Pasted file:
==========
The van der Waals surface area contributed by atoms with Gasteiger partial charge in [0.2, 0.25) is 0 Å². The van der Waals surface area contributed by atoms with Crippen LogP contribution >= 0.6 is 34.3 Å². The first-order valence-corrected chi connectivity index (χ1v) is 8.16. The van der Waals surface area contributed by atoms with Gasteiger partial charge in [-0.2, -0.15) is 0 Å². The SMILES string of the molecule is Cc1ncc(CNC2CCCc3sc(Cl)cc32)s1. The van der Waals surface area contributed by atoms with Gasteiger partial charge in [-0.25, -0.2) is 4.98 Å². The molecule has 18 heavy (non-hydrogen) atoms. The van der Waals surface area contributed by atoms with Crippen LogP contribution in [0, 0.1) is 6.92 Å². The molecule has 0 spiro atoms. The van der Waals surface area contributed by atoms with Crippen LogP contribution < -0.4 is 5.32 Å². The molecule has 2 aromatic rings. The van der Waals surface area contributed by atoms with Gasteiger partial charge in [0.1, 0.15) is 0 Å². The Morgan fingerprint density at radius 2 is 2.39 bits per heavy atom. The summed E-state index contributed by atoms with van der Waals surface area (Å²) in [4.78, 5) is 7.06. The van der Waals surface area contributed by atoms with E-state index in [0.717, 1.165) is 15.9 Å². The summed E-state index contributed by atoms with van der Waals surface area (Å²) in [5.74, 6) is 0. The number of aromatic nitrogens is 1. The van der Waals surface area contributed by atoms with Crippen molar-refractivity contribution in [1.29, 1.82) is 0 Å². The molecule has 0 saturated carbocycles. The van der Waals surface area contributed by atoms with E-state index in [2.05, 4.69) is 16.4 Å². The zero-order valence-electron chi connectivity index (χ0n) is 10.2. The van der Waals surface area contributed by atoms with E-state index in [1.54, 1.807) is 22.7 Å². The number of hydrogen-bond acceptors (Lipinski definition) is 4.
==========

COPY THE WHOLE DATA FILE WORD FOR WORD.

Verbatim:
The van der Waals surface area contributed by atoms with Gasteiger partial charge in [0.2, 0.25) is 0 Å². The van der Waals surface area contributed by atoms with Crippen LogP contribution >= 0.6 is 34.3 Å². The first-order valence-corrected chi connectivity index (χ1v) is 8.16. The van der Waals surface area contributed by atoms with Gasteiger partial charge in [-0.2, -0.15) is 0 Å². The SMILES string of the molecule is Cc1ncc(CNC2CCCc3sc(Cl)cc32)s1. The van der Waals surface area contributed by atoms with Gasteiger partial charge in [-0.25, -0.2) is 4.98 Å². The molecule has 18 heavy (non-hydrogen) atoms. The van der Waals surface area contributed by atoms with Crippen LogP contribution in [0, 0.1) is 6.92 Å². The molecule has 0 spiro atoms. The van der Waals surface area contributed by atoms with Crippen LogP contribution < -0.4 is 5.32 Å². The molecule has 2 aromatic rings. The van der Waals surface area contributed by atoms with Gasteiger partial charge in [0.1, 0.15) is 0 Å². The Morgan fingerprint density at radius 2 is 2.39 bits per heavy atom. The summed E-state index contributed by atoms with van der Waals surface area (Å²) in [4.78, 5) is 7.06. The van der Waals surface area contributed by atoms with E-state index in [0.717, 1.165) is 15.9 Å². The summed E-state index contributed by atoms with van der Waals surface area (Å²) in [5.74, 6) is 0. The number of aromatic nitrogens is 1. The van der Waals surface area contributed by atoms with Crippen molar-refractivity contribution in [1.29, 1.82) is 0 Å². The molecule has 0 saturated carbocycles. The van der Waals surface area contributed by atoms with E-state index in [2.05, 4.69) is 16.4 Å². The zero-order valence-electron chi connectivity index (χ0n) is 10.2. The van der Waals surface area contributed by atoms with E-state index in [1.54, 1.807) is 22.7 Å². The number of hydrogen-bond acceptors (Lipinski definition) is 4.